'Roma' Trailer: Alfonso Cuarón's Latest Looks Incredible

There's a new Roma trailer, and it looks legitimately stunning. Said to be director Alfonso Cuarón's most personal work to date, Roma draws on the filmmaker's own childhood to "create a vivid and emotional portrait of domestic strife and social hierarchy amidst political turmoil of the 1970s." Even if you have no idea what this movie is about, I promise you this trailer is going to take your breath away.

Roma Trailer

Last month, Alfonso Cuarón released a teaser for his new film Roma, and it was amusingly low-key. The only footage in that teaser was of water being spilled across tiled ground, scored to the sound of someone scrubbing something off-screen. If that teaser left you hungering for actual footage, today is your lucky day.

This new Roma trailer is loaded with gorgeous, hypnotic footage. It starts off quietly, and then slowly begins to build. Cuarón's black and white footage is dream-like, full of wide, sun-dappled shots of bliss fading into turmoil. The camera is almost always moving here, and it's bringing us right along with it. Fires burn, waves crash, and you can't help but feel a sense of wonder. In short, this looks pretty damn incredible.

"Time and Space constrain us," Cuarón said in a tweet announcing this new trailer, "but they also define who we are, creating inexplicable bonds with the others that flow with us at the same time and through the same places."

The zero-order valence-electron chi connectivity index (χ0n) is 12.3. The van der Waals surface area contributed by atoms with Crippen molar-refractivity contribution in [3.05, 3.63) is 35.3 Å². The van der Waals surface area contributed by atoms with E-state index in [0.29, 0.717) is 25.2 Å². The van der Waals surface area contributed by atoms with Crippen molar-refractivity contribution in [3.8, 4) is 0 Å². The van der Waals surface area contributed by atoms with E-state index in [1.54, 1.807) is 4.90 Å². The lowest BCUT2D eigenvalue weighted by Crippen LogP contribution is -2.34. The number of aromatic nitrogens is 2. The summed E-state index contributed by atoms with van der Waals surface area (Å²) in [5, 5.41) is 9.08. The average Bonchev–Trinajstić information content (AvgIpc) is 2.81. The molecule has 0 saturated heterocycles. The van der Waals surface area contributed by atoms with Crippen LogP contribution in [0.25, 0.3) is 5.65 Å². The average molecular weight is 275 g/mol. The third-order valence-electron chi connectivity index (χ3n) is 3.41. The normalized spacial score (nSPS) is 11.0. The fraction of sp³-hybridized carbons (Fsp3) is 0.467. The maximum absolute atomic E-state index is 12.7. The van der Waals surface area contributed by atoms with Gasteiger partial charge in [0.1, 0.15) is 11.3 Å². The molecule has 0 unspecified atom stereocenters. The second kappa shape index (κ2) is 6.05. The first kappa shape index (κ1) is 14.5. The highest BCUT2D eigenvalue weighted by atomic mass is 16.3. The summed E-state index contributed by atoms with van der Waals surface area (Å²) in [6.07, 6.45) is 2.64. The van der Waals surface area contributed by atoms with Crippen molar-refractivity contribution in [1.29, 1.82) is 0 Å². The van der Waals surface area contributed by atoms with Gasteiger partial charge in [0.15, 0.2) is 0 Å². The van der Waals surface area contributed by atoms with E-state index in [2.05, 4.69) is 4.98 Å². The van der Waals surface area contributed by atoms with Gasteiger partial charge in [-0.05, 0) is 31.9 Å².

The film chronicles "a turbulent year in the lives of a middle-class family in 1970s Mexico City," with Cuarón drawing on events from his own childhood to shape the narrative. It's a very personal work from the filmmaker of Children of Men and Gravity. 

Roma is headed to select theaters, but it's also technically a Netflix movie. So, how seriously will the film-world take it? There's still a stigma surrounding Netflix, to the point where some refuse to even classify their output as "real" movies. Maybe Roma will change that. This footage is too incredible to ignore, and maybe – just maybe – it's time we all start realizing that Netflix can produce wonderful movies (while also producing garbage like TAU).Roma will play at the Venice Film Festival and TIFF before eventually finding its way to theaters and Netflix later this year.

A vivid portrayal of domestic strife and social hierarchy amidst political turmoil, ROMA follows a young domestic worker Cleo (Yalitza Aparicio) from Mixteco heritage descent and her co-worker Adela (Nancy García), also Mixteca, who work for a small family in the middle-class neighborhood of Roma.  Mother of four, Sofia (Marina de Tavira), copes with the extended absence of her husband, Cleo faces her own devastating news that threatens to distract her from caring for Sofia's children, whom she loves as her own. While trying to construct a new sense of love and solidarity in a context of a social hierarchy where class and race are perversely intertwined, Cleo and Sofia quietly wrestle with changes infiltrating the family home in a country facing confrontation between a government-backed militia and student demonstrators.